Framingham is a city in the Commonwealth of Massachusetts. Every Tuesday I'll highlight something special about the city.
Framingham is a city in the Commonwealth of Massachusetts. Every Tuesday I'll highlight something special about the city.
A list of all the Blog Posts in this category.
Near the front entrance of the "Old Burying Ground Cemetery" is a gravestone that has a Revolutionary War marker. I thought it would be interesting to learn more about this gravestone.
Aaron was born on April 27, 1752 in Sherborn, Massachusetts.
Joined the American Revolution, at age 25, with the Captain Buckminster's Company, Col. Bullard's Regt. This is the description in the Massachusetts Soldiers and Sailors of the American Revolution:
HILL, AARON, Framingham. Descriptive list of men raised in Middlesex Co. for the term of 9 months from the time of their arrival at Fishkill, agreeable to resolve of April 20, 1778; Capt. Buckminster's co., Col. Bullard's regt.; age, 25 yrs.; stature, 5 ft. 6 in.; residence, Framingham; arrived at Fishkill June 21, 1778; also list of men returned received of Jonathan Warner, Commissioner, by Col. R. Putnam, July 20, 1778.
Fishkill Supply Depot was the site chosen by General George Washington as the principle supply depot for the Continental Army. The Depot is located in Fishkill, NY. (The site is 168 miles from Framingham.)
Married Katharine Hall on June 4, 1778. They had 3 children:
Aaron Hill died by a "Disease if the heart" at 66 on May 4, 1818 in Brookline.
Walking around the Saint Georges Cemetary in Framingham, you may encounter the gravestone of Corporal John Ryan. His gravestone is located in the middle of the graveyard.
This is the text on the gravestone:
Erected By Edward Hannall Ryan. In memory of dear beloved Son Corprl. John Ryan Of Com. C. 33 Regt. Mass. Cols. Who was killed In Battle on Lookout Mountain Tenn. Oct. 29, 1863 AEt. 22
Far off, away from home, and on the field of battle/br> A youthful daring an unflinching soldier fell/br> No more to hear their clash of Arms or Cannon rattle/br> Soldiers we hope thou art in peace farewell, farewell
In August 1962, John Ryan joined the 33rd Massachusetts Volunteer Infantry to support the Union Army in the American Civil War.
John Ryan was promoted to Full Corporal on September 11, 1863.
He was killed on October 29, 1863, at Raccoon Ridge, Tenn. during the battle of Wauhatchie. Eleven other soldiers died on that day from the 33rd Massachusetts Volunteer Infantry.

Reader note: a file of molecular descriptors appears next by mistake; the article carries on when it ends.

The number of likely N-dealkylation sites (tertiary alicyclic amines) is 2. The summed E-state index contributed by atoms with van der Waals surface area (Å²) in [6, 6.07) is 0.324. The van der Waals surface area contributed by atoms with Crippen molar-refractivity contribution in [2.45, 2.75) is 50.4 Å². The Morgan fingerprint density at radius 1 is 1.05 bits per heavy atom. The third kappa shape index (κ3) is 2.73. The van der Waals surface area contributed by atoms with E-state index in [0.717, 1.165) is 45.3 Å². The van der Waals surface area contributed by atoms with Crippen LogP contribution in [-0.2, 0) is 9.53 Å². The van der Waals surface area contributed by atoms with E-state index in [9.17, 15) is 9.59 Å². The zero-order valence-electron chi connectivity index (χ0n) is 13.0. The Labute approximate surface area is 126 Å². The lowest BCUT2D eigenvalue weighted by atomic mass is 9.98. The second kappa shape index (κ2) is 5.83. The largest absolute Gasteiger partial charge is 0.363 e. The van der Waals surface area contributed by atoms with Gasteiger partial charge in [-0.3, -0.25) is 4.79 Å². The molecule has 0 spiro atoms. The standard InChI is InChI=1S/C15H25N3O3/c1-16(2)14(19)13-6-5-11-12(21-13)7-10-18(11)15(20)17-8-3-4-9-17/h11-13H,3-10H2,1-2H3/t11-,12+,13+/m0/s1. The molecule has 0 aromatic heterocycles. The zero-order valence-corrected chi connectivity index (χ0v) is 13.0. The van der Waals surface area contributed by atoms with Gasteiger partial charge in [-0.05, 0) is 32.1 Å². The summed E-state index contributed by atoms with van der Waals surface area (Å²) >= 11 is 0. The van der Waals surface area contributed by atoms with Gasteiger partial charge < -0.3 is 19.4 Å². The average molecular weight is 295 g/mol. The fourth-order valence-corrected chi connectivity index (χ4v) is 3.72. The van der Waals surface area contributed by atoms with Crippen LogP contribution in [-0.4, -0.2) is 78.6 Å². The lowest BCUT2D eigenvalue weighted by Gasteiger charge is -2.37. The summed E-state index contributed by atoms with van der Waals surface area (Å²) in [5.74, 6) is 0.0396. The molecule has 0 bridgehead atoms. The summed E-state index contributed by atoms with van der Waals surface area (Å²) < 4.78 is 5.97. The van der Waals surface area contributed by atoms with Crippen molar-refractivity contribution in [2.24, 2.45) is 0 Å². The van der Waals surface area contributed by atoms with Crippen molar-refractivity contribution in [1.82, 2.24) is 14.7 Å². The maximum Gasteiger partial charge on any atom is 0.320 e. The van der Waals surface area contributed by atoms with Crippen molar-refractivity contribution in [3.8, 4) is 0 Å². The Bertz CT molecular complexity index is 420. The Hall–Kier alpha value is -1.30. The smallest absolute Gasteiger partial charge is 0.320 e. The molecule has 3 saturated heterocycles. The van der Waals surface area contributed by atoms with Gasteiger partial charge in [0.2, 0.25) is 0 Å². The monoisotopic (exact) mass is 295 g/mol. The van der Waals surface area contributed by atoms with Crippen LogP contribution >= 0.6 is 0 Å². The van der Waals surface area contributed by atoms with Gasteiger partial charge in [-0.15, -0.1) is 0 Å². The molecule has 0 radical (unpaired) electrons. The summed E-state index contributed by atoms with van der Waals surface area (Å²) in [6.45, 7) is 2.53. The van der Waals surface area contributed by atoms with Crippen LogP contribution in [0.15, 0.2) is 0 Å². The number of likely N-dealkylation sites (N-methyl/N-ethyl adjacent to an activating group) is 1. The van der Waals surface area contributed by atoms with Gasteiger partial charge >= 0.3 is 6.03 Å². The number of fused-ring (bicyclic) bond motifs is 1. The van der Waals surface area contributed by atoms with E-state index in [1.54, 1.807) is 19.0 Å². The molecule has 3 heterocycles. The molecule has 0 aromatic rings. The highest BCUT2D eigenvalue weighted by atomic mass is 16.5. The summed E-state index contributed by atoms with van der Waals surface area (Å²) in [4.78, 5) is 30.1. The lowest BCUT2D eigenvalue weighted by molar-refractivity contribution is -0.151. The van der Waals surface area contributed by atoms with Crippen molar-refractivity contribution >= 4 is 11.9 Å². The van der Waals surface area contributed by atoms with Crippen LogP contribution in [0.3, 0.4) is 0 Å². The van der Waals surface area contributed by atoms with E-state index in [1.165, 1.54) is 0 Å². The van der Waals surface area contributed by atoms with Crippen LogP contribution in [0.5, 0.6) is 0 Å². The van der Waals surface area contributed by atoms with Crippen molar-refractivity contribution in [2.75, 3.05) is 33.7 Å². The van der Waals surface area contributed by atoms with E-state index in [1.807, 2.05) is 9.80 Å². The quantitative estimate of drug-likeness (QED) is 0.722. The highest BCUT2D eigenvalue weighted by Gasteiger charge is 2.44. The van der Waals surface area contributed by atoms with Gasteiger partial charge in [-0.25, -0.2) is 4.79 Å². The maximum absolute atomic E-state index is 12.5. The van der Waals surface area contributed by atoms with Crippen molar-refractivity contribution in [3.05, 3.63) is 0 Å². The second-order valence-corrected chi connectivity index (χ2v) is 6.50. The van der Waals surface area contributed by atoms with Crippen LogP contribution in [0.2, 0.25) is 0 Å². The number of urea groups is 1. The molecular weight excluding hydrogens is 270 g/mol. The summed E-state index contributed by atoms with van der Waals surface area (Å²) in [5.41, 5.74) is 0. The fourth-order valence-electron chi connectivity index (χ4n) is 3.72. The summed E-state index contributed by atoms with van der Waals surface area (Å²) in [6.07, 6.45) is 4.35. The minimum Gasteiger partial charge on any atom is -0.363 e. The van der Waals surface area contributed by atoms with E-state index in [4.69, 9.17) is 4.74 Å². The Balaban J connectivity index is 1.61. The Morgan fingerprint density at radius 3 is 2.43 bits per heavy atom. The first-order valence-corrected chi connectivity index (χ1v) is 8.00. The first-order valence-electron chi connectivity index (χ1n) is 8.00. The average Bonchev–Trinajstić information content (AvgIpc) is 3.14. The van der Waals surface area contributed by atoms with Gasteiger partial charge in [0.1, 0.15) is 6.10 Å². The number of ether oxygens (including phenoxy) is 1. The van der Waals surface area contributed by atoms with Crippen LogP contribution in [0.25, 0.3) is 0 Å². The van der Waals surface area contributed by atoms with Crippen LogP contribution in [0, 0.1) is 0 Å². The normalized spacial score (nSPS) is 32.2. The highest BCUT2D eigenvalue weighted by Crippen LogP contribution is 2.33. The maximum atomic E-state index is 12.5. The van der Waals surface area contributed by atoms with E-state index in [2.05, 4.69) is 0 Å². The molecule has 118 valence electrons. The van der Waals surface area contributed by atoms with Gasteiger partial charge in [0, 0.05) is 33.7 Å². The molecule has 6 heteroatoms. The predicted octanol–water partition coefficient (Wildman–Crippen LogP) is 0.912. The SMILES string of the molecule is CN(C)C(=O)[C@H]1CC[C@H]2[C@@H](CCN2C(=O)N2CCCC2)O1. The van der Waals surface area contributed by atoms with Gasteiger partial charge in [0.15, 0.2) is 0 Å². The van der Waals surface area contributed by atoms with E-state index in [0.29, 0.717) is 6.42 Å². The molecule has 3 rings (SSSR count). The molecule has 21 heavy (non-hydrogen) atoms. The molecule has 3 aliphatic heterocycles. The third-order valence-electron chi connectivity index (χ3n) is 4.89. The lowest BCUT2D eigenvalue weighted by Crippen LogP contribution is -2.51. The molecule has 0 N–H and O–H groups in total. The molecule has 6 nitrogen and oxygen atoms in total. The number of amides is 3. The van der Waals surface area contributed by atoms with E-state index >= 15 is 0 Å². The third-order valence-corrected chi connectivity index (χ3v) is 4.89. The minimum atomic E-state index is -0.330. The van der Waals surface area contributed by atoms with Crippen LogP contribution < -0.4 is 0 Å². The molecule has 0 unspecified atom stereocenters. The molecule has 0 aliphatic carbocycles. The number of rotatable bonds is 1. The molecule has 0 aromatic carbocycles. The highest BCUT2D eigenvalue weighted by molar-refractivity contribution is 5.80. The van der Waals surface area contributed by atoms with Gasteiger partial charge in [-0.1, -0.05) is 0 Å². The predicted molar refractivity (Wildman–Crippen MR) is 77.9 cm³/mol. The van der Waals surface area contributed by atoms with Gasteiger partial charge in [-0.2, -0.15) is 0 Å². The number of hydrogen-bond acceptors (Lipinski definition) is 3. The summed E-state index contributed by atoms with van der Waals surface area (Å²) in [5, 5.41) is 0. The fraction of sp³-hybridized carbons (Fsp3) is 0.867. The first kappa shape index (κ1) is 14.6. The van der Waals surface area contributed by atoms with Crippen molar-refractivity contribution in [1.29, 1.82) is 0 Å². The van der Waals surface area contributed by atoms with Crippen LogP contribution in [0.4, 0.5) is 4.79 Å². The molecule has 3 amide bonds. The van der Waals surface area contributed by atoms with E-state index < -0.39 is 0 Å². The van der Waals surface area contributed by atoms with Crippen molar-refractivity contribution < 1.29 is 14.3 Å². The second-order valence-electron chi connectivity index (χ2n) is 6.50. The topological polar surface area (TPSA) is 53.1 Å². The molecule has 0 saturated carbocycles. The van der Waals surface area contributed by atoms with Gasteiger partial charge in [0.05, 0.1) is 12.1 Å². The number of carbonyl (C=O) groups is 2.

The Battle of Wauhatchie was fought October 28-29, 1863, in Hamilton and Marion counties, Tennessee, and Dade County, Georgia, in the American Civil War.
The 33rd Massachusetts Volunteer Infantry lost a total of 188 men during the 3-year service; 7 officers and 104 enlisted men were killed or mortally wounded, 77 enlisted men died of disease.
During the United States Civil War only Generals, that died in battle, were returned home. Corporal. John Ryan isn't buried here. He is likely buried in the Chattanooga National Cemetery. This is marker is known as a Cenotaph (a monument to someone buried elsewhere)
There was another John Ryans that served in the 33rd Massachusetts Volunteer Infantry Company C. The other John was from Grafton and was recorded as leaving service due to disability.
Andrew J. Boies kept a journal of the 33rd Massachusetts Volunteer Infantry. This a part of his description of the events around the Battle of Wauhatchie.
[October 29, 1863 ] -
About midnight we were awakened by the beating of the "long roll" and a cry made, "To arms." The enemy had attacked our pickets, and it was true a battle had commenced. It fell to the lot of the "Iron Brigade," as Hooker calls it, which was immediately ordered out, and before 1 o'clock was marching back with orders to carry and hold the ridge at all hazards. Upon their arrival it was found to be a steep declivity of nearly 200 feet, so thickly wooded and covered with underbrush as to almost render it impassable ; but it must be done before daylight, or the consequences would prove serious. To the 33d Massachusetts and 73d Ohio was assigned this perilous duty of charging up that steep mountain side and driving the enemy from the top, and how well it was done, the result will prove.
The 33d regiment had only seven companies present, the other three having gone on a secret expedition. At the word "Forward," the boys took as quick a step as the nature of the ground would permit, and slowly worked their way up the steep side of the ridge, not knowing what might be in store for them upon their arrival at the top, determined to do or die. The 33d was on the right, the 73d Ohio on the left. Arriving near the top and but a short distance from the pits, a few shots were fired by our men, when the "Rebs" commenced their old game, crying out, "Don't fire on your own men."
It being so very dark, our boys did not know but such might be the case, and the firing ceased. One of our officers inquired, "Is that the 73d?' "Yes," was the reply, "what regiment is that?" Upon being answered, "33d Massachusetts," they poured into us a terrible volley from right to left. Our men gave them shot for shot, but the loss in our regiment was fearful. Adjutant Mudge fell dead at the first fire, Col. Underwood fell, dangerously, and as we supposed, mortally, wounded.